Are we ready? FEMA is an easy target; its four- letter acronym is often used as shorthand to convey all of Katrina’s failures. But FEMA is just one piece of the preparedness puzzle. The organization is relatively new by historical standards, having been created as an independent agency in 1979. Before that time, disaster-response activities were scattered amongst some 100 federal agencies. In 2003, FEMA was brought under the Department of Homeland Security. Regardless of the agency’s placement in the federal bureaucracy, there are fundamental misunderstandings of FEMA’s role and mission which drive false expectations by the public.
The federal government rarely becomes actively involved in responding to incidents. For example, if you are not feeling well, you may choose to visit the doctor’s office. If you are very sick, and do not have transportation, you may dial 911. But certainly you would not expect an ambulance emblazoned with “FEMA” to show up at your doorstep. This is clearly a responsibility of the local government. The story becomes a more complicated one when state and local resources are overwhelmed and there are not enough ambulances, for example, to evacuate all those who require medical transport. When Gustav came ashore, FEMA had pre-positioned hundreds of ambulances near the projected impact area. But even so, these ambulances were not FEMA ambulances either. They were ambulances under contract from private companies to be available to FEMA, so that they could be provided to supplement state and local resources.
So even if state and local officials request the federal government’s help, there are no “FEMA” ambulances, helicopters, and buses. FEMA coordinates amongst all levels of government, contracts with the private sector, and leverages personnel and resources from the federal government. Sometimes this system works well, as is the case with the greatly strengthened relationship between FEMA and the Department of Defense; other times not, such as when Louisiana’s pre-established contract for buses fell through as Gustav approached, forcing the state and FEMA to quickly consider other options. Thus, FEMA is only as strong as its weakest link, with “FEMA” failing if a contractor, or a local, state or federal agency, stumbles.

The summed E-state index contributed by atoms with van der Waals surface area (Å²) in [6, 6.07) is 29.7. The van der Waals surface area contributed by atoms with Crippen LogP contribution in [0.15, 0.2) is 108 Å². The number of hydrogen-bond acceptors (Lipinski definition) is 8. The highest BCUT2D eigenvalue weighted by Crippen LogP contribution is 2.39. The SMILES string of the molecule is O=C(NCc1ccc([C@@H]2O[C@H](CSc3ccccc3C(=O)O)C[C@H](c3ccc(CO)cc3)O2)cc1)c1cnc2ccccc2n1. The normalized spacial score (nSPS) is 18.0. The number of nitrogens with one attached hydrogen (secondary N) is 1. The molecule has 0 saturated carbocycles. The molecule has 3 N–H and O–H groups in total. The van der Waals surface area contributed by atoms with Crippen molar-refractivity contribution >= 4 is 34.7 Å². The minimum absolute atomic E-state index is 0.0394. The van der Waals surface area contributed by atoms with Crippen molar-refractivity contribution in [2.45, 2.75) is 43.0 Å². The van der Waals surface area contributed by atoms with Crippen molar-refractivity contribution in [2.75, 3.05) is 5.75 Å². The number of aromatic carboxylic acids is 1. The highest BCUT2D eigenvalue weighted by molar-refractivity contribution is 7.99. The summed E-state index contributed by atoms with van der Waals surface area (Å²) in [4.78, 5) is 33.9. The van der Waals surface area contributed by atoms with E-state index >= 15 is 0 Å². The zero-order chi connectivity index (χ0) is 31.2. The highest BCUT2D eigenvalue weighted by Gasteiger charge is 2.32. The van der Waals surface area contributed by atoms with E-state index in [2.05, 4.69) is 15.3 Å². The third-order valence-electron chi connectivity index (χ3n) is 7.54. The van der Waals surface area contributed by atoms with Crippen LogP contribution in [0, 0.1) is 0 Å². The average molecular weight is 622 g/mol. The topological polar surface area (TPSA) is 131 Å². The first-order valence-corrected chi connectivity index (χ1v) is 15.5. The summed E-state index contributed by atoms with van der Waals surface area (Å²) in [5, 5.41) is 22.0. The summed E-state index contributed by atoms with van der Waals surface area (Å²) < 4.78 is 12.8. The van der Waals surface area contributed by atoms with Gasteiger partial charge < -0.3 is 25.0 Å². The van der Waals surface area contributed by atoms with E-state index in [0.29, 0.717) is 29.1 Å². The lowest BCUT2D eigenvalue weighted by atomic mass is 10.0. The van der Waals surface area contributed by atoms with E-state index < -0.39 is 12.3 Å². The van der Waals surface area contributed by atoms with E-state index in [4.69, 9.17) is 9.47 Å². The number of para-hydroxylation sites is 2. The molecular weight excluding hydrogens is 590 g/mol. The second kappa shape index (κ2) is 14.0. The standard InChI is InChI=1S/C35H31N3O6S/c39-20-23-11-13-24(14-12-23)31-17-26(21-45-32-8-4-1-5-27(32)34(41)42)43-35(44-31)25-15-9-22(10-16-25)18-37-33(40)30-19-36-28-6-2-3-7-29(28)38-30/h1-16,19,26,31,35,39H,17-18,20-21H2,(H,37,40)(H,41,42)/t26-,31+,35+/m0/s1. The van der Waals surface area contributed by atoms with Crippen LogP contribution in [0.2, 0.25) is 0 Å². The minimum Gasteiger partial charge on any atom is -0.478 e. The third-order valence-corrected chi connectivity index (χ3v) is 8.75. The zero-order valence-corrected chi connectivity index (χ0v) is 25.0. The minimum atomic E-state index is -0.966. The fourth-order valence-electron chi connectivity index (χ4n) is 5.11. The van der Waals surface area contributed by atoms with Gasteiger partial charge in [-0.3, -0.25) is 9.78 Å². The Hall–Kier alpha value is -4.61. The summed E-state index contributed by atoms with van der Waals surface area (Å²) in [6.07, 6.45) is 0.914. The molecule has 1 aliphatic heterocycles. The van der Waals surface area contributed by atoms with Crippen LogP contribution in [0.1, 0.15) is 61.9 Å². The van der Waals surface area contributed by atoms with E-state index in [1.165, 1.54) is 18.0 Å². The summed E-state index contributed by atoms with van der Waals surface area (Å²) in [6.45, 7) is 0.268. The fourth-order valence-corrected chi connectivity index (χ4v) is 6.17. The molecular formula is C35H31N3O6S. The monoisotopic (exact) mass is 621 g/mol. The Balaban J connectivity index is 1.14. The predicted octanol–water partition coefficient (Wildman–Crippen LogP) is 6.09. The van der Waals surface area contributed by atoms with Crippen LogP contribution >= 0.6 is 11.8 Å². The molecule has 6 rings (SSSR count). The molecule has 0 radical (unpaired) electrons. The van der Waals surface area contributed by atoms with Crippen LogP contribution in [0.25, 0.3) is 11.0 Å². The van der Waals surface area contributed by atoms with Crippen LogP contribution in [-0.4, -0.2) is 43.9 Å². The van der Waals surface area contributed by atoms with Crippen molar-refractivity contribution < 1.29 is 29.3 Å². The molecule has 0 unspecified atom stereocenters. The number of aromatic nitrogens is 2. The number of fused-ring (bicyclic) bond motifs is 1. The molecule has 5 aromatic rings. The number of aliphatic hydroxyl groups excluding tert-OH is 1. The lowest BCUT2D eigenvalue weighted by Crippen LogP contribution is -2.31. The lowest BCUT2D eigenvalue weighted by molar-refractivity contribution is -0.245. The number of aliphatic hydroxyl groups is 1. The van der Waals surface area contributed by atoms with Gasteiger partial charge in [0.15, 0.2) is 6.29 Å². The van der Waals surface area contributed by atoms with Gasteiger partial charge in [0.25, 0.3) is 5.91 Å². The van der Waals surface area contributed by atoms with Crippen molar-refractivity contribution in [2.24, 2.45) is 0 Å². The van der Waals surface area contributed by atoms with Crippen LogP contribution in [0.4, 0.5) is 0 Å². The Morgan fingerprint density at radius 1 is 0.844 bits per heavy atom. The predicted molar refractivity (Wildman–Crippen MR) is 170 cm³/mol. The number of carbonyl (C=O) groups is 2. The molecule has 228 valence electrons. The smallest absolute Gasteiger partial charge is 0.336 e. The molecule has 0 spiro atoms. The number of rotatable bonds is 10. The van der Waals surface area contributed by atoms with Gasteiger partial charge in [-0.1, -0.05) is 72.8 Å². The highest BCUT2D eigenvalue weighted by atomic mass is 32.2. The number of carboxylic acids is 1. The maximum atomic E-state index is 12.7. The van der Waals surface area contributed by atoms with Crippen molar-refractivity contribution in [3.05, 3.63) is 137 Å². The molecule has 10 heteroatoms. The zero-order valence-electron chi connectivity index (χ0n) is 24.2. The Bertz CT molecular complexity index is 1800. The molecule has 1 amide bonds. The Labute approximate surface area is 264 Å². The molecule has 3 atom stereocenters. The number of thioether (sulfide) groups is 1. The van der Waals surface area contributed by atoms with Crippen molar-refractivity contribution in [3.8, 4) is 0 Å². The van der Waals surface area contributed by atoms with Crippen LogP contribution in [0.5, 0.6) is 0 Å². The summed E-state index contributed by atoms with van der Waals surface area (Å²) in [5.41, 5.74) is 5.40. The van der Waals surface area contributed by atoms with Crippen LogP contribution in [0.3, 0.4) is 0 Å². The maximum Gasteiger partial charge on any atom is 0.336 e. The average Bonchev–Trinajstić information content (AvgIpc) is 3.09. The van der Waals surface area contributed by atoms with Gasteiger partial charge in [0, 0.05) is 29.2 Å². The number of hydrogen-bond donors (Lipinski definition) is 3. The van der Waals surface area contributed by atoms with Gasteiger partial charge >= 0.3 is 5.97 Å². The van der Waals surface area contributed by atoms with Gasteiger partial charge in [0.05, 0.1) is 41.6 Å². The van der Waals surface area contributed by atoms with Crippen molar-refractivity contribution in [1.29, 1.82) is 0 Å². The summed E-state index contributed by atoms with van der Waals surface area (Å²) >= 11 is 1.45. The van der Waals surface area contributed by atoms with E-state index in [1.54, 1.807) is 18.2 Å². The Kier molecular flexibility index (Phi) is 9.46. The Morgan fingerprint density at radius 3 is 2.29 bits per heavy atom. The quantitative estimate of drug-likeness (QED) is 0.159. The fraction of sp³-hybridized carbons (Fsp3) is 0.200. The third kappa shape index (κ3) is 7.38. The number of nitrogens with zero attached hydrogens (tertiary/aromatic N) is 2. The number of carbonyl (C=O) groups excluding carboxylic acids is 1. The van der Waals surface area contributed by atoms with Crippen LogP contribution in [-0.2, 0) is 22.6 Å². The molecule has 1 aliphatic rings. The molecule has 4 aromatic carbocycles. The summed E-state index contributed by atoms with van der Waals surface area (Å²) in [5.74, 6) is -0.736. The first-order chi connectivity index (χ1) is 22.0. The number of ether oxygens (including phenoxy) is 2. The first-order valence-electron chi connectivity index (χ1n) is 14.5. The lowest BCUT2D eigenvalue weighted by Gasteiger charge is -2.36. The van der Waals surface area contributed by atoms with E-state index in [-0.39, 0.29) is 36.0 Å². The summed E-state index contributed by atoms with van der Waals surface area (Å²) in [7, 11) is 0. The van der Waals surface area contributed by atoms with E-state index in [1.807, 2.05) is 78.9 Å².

I witnessed the transformation of the organization since Katrina and attribute much to the vision (and ambition) of its capable leadership. Dave Paulison, a respected former fire chief and emergency manager, along with his deputy Harvey Johnson, a retired Coast Guard admiral, took the helm of an organization that was broken and demoralized. They sought jobs nobody wanted and made it their mission to succeed. They brought innovative thinking about tough problems facing the agency; sought 21st century technology; recruited respected professionals from the emergency management community; and strived to serve their federal, state and local stakeholders. Messrs. Paulison and Johnson even fought tough internal turf battles at DHS at the same time they battled public opinion post-Katrina. Today, FEMA is still growing, still innovating, still learning while it responds to a seemingly endless array of disasters. The American public seems to understand the federal government is better prepared today than it was at Katrina, and much of that credit is due to FEMA’s improvements. Even inside DHS, where there had been a rocky relationship between the agency and its parent organization long before Katrina struck, there is a newfound respect for FEMA.
Now with Hurricane Ike looming in Gulf waters, FEMA readies not just its own organization, but also is unifying the entire federal government for a common purpose - a rarity in Washington. I, for one, am glad this isn’t my father’s FEMA.
Daniel J. Kaniewski is former Special Assistant to the President for Homeland Security and Senior Director for Response Policy at the White House.